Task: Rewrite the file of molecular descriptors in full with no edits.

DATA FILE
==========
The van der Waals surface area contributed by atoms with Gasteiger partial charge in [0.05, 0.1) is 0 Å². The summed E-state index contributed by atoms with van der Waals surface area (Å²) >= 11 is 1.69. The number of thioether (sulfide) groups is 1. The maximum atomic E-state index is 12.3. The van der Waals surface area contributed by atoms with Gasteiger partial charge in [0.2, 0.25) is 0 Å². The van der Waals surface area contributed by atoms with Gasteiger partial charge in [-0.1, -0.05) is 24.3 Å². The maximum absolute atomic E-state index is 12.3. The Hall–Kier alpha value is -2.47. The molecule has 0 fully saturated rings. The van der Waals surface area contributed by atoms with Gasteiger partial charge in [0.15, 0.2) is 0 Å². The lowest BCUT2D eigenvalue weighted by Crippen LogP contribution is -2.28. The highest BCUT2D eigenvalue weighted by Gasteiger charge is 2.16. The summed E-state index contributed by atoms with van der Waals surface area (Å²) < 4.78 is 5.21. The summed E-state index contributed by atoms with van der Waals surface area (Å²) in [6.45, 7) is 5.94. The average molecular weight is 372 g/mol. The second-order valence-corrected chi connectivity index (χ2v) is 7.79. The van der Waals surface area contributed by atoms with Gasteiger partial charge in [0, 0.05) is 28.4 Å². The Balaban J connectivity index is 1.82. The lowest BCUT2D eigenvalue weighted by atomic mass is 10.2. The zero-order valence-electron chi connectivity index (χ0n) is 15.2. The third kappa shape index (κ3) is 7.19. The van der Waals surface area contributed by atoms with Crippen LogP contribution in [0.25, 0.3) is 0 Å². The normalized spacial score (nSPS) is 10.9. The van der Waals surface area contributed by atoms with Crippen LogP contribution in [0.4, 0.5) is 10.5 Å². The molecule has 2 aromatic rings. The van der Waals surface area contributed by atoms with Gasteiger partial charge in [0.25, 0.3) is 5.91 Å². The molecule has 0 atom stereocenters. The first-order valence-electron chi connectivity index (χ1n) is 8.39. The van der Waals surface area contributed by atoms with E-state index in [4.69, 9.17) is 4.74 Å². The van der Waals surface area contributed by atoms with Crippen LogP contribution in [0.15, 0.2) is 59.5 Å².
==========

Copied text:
The van der Waals surface area contributed by atoms with Gasteiger partial charge in [0.05, 0.1) is 0 Å². The summed E-state index contributed by atoms with van der Waals surface area (Å²) >= 11 is 1.69. The number of thioether (sulfide) groups is 1. The maximum atomic E-state index is 12.3. The van der Waals surface area contributed by atoms with Gasteiger partial charge in [0.2, 0.25) is 0 Å². The van der Waals surface area contributed by atoms with Gasteiger partial charge in [-0.1, -0.05) is 24.3 Å². The maximum absolute atomic E-state index is 12.3. The Hall–Kier alpha value is -2.47. The molecule has 0 fully saturated rings. The van der Waals surface area contributed by atoms with Gasteiger partial charge in [0.15, 0.2) is 0 Å². The lowest BCUT2D eigenvalue weighted by Crippen LogP contribution is -2.28. The highest BCUT2D eigenvalue weighted by Gasteiger charge is 2.16. The summed E-state index contributed by atoms with van der Waals surface area (Å²) < 4.78 is 5.21. The summed E-state index contributed by atoms with van der Waals surface area (Å²) in [6.45, 7) is 5.94. The average molecular weight is 372 g/mol. The second-order valence-corrected chi connectivity index (χ2v) is 7.79. The van der Waals surface area contributed by atoms with Gasteiger partial charge in [0, 0.05) is 28.4 Å². The Balaban J connectivity index is 1.82. The lowest BCUT2D eigenvalue weighted by atomic mass is 10.2. The zero-order valence-electron chi connectivity index (χ0n) is 15.2. The third kappa shape index (κ3) is 7.19. The van der Waals surface area contributed by atoms with Crippen LogP contribution in [0.25, 0.3) is 0 Å². The normalized spacial score (nSPS) is 10.9. The van der Waals surface area contributed by atoms with Crippen LogP contribution in [0.4, 0.5) is 10.5 Å². The molecule has 2 aromatic rings. The van der Waals surface area contributed by atoms with Gasteiger partial charge in [0.25, 0.3) is 5.91 Å². The molecule has 0 atom stereocenters. The first-order valence-electron chi connectivity index (χ1n) is 8.39. The van der Waals surface area contributed by atoms with E-state index in [4.69, 9.17) is 4.74 Å². The van der Waals surface area contributed by atoms with Crippen LogP contribution in [0.15, 0.2) is 59.5 Å².